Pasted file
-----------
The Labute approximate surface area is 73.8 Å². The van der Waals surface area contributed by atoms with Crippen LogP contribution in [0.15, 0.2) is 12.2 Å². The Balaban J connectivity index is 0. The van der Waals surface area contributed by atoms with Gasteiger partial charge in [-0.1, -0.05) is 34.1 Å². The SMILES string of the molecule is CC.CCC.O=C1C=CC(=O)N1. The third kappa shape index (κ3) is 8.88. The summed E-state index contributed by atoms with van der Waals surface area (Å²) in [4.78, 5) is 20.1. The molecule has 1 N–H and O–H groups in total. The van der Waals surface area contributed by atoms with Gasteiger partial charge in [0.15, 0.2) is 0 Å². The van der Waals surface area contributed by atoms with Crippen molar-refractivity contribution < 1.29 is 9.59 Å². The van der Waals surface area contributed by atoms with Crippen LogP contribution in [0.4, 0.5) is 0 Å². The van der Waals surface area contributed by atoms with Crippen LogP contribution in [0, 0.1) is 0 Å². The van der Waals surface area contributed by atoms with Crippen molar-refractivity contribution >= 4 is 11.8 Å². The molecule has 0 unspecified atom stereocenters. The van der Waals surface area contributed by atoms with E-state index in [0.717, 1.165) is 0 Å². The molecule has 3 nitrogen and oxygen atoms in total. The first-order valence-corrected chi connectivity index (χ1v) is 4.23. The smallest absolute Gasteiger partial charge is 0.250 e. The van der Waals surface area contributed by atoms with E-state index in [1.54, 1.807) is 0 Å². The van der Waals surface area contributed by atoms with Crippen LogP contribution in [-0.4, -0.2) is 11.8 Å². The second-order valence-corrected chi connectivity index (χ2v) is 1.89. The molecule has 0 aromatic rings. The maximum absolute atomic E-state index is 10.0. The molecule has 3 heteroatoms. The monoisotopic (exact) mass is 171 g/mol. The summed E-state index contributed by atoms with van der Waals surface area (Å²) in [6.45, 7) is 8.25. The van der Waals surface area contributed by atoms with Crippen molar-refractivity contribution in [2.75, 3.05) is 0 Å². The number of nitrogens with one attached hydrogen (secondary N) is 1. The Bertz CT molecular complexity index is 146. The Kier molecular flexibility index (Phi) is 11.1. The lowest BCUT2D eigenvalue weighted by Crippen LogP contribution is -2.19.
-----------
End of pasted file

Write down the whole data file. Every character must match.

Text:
The Labute approximate surface area is 73.8 Å². The van der Waals surface area contributed by atoms with Crippen LogP contribution in [0.15, 0.2) is 12.2 Å². The Balaban J connectivity index is 0. The van der Waals surface area contributed by atoms with Gasteiger partial charge in [-0.1, -0.05) is 34.1 Å². The SMILES string of the molecule is CC.CCC.O=C1C=CC(=O)N1. The third kappa shape index (κ3) is 8.88. The summed E-state index contributed by atoms with van der Waals surface area (Å²) in [4.78, 5) is 20.1. The molecule has 1 N–H and O–H groups in total. The van der Waals surface area contributed by atoms with Gasteiger partial charge in [0.15, 0.2) is 0 Å². The van der Waals surface area contributed by atoms with Crippen molar-refractivity contribution < 1.29 is 9.59 Å². The van der Waals surface area contributed by atoms with Crippen LogP contribution in [0.4, 0.5) is 0 Å². The van der Waals surface area contributed by atoms with Crippen LogP contribution in [0, 0.1) is 0 Å². The van der Waals surface area contributed by atoms with Crippen molar-refractivity contribution >= 4 is 11.8 Å². The molecule has 0 unspecified atom stereocenters. The van der Waals surface area contributed by atoms with E-state index in [0.717, 1.165) is 0 Å². The molecule has 3 nitrogen and oxygen atoms in total. The first-order valence-corrected chi connectivity index (χ1v) is 4.23. The smallest absolute Gasteiger partial charge is 0.250 e. The van der Waals surface area contributed by atoms with E-state index in [1.54, 1.807) is 0 Å². The van der Waals surface area contributed by atoms with Crippen LogP contribution in [-0.4, -0.2) is 11.8 Å². The second-order valence-corrected chi connectivity index (χ2v) is 1.89. The molecule has 0 aromatic rings. The maximum absolute atomic E-state index is 10.0. The molecule has 3 heteroatoms. The monoisotopic (exact) mass is 171 g/mol. The summed E-state index contributed by atoms with van der Waals surface area (Å²) in [6.45, 7) is 8.25. The van der Waals surface area contributed by atoms with Crippen molar-refractivity contribution in [2.75, 3.05) is 0 Å². The number of nitrogens with one attached hydrogen (secondary N) is 1. The Bertz CT molecular complexity index is 146. The Kier molecular flexibility index (Phi) is 11.1. The lowest BCUT2D eigenvalue weighted by Crippen LogP contribution is -2.19.